Chief cyber security officer stated that Huawei's "bad" engineering practice means its mobile network equipment could be banned in Westminster and other sensitive parts of the UK.
Dr. Ian Levy, GCHQ, told BBC Panorama that the Chinese telecom div also faced what he described as the "brains" of the 5G network.
The British government is expected in May to find out whether to restrict or even bail 5G technology.
Huawei said he would deal with the problems.
Last month, GCHQ's security review of the company said that it would be difficult to manage Huawei's future products until it eliminates shortcomings in cyber security processes.
He added that technical issues with software development approach had led to vulnerabilities in existing products, which in some cases were not fixed, despite being identified in previous versions.
In his first interview, head of telecommunications equipment department company said plans to spend more than $ 2 billion already devoted to the "transformation program" to address identified problems.
"We hope to turn this challenge into a forward-looking opportunity," said Ryan Ding, executive director of the Huawei business group.
"I believe that if Huawei can run this program as planned, Huawei will become the strongest player in the telecommunications industry in terms of security and reliability."
However, Dr. Levy – Technical Director of the National Cybersecurity Center GCHQ – said he was not yet convinced.
"Security in Huawei is like nothing else – engineering like in 2000 – very, very bad.
"We have not seen anything that would give us the confidence that the transformation program will do what they say they will do."
He added that "geographical constraints – maybe there is no Huawei radio." [equipment] in Westminster "is now one of the options for ministers to consider.
Mobile UK – an industry group representing Vodafone, BT, O2 and Three – warned that preventing Huawei from engaging in UK 5G introduction could cost the country's economy up to 6.8 billion pounds and delay the launch of a new generation network up to two years.
Those who already use Huawei's equipment have decided to stay outside the core of their networks, performing tasks such as device ID verification and deciding how to direct voice and data.
EE has used Huawei's equipment in its 3G and 4G core, but BT currently eliminates it after buying a company.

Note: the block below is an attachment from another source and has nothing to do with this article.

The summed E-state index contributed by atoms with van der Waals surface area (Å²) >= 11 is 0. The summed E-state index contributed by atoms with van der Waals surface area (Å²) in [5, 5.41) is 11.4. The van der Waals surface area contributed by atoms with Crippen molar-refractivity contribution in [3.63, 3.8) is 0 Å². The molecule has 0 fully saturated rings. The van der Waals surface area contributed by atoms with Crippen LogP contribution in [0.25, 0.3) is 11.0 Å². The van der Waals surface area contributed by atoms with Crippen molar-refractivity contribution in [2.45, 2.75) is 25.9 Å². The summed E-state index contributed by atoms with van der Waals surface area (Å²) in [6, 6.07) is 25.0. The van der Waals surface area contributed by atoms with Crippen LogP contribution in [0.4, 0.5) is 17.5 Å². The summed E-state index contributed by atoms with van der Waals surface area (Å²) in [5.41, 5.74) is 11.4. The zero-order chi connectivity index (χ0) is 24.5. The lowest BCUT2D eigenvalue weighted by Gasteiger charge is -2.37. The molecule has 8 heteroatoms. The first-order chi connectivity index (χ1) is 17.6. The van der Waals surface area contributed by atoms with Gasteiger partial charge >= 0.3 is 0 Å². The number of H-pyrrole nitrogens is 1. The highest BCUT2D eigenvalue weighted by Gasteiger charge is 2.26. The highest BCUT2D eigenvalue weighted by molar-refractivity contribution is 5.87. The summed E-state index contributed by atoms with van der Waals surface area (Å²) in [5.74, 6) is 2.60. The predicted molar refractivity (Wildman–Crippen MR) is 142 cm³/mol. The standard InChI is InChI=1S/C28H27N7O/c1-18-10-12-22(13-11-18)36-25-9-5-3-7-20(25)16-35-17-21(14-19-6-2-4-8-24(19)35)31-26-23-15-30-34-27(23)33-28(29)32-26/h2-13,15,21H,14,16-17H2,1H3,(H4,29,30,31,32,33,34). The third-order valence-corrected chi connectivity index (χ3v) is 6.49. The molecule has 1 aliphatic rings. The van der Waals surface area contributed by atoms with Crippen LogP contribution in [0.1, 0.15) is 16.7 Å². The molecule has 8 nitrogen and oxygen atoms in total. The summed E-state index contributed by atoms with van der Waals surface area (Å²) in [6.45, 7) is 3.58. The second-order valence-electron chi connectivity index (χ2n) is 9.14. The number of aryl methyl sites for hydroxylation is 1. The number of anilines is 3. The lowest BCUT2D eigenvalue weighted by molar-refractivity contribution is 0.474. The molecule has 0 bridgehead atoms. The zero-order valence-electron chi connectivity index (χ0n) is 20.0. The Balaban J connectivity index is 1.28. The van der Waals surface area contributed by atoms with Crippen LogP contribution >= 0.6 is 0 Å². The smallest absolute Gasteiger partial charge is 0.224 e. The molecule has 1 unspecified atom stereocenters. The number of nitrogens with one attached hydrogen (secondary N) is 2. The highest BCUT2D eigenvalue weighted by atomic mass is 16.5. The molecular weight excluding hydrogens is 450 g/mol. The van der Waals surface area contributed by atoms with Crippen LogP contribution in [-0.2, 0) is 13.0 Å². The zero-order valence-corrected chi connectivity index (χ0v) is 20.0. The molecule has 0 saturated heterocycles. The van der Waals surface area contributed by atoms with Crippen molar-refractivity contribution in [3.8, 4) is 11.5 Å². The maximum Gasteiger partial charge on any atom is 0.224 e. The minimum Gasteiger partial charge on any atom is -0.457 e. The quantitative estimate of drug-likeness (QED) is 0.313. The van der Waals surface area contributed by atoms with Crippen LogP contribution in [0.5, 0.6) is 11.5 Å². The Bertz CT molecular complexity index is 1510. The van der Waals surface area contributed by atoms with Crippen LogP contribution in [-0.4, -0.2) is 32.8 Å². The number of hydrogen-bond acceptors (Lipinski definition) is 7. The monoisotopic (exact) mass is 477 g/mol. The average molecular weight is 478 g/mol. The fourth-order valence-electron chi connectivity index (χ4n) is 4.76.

The industry, however, wants to use Huawei's radio access network (Ran) equipment – including antennas and base stations. They allow individual devices to wirelessly connect to mobile data networks via radio signals transmitted over the aerial waves.
Communication on paper
The US is concerned about any application of Huawei products.
"You would never know when the Chinese government decides to force Huawei … to do things that would be in the best interest of the communist party to be heard by the United States," says Mike Conaway, a member of the Intelligence Committee.
Last year, the Republican drafted a law on banning the US government to operate with companies using the company's equipment. It was later adapted to become part of the National Defense Authorization Act, which Trump was signed by law.
The consequence was deterring the major telecommunications networks in the country from working with Huawei. The Chinese company is now suing an American government claiming that this move is unconstitutional.
The congressman now has a look at the UK.
"It's obviously a great link between Great Britain and the United States – the English speaking countries – important for maintenance," Mr Conaway told Panorama.
"But as part of that, we will have to estimate what risks they would have to share … the secrets that would pass Huawei's equipment, the Huawei network.
"In old school ways, we can always share the way you know paperback back and forth, but in terms of electronic communication, Huawei's Huawei network, at best it would be risky."
This is a thing that goes beyond political divisions.
Mark Warner, Democrat and Vice President of the Senate Intelligence Committee, also warned that Huawei will not be part of the UK's 5G network.
"I think the consequences could be dramatic," he said.
"I think there may be real worries about the possibility of a complete sharing of information because of the fear that the network that will be subjected to 5G in the UK may be vulnerable."
However, Dr. Levy GCHQ has rejected such fears by saying that efforts to digital communication meant that even if someone succeeded in intercepting them, they would only get "gobbledygook".
"Everything that is sensitive to a company or government or defense is independently encrypted in the network," he explained. "You do not trust the network to protect you, protect yourself."
He added that in spite of finding vulnerabilities in one of the Huawei's packages, "we do not believe that things are the result of the Chinese abuse of the state."
For its part, Huawei says the Chinese government will never ask for it to install backdoor or other vulnerabilities in its foreign customers' systems, and even if such a request was made, he would refuse.
And Mr. Ding has rejected suggestions that this obligation will be reduced if the US and China go to war.
"Here we have a country that practically does not use Huawei equipment and even does not know if our 5G equipment is square or round, but it is constantly expressing concern about security due to Huawei," he said.
"I do not want to speculate on whether or not they have a different purpose with this kind of thing. I would rather focus on the limited time I have to create better products."
Panorama: Can we trust Huawei? will be broadcast on BBC One at 8.30 pm this Monday.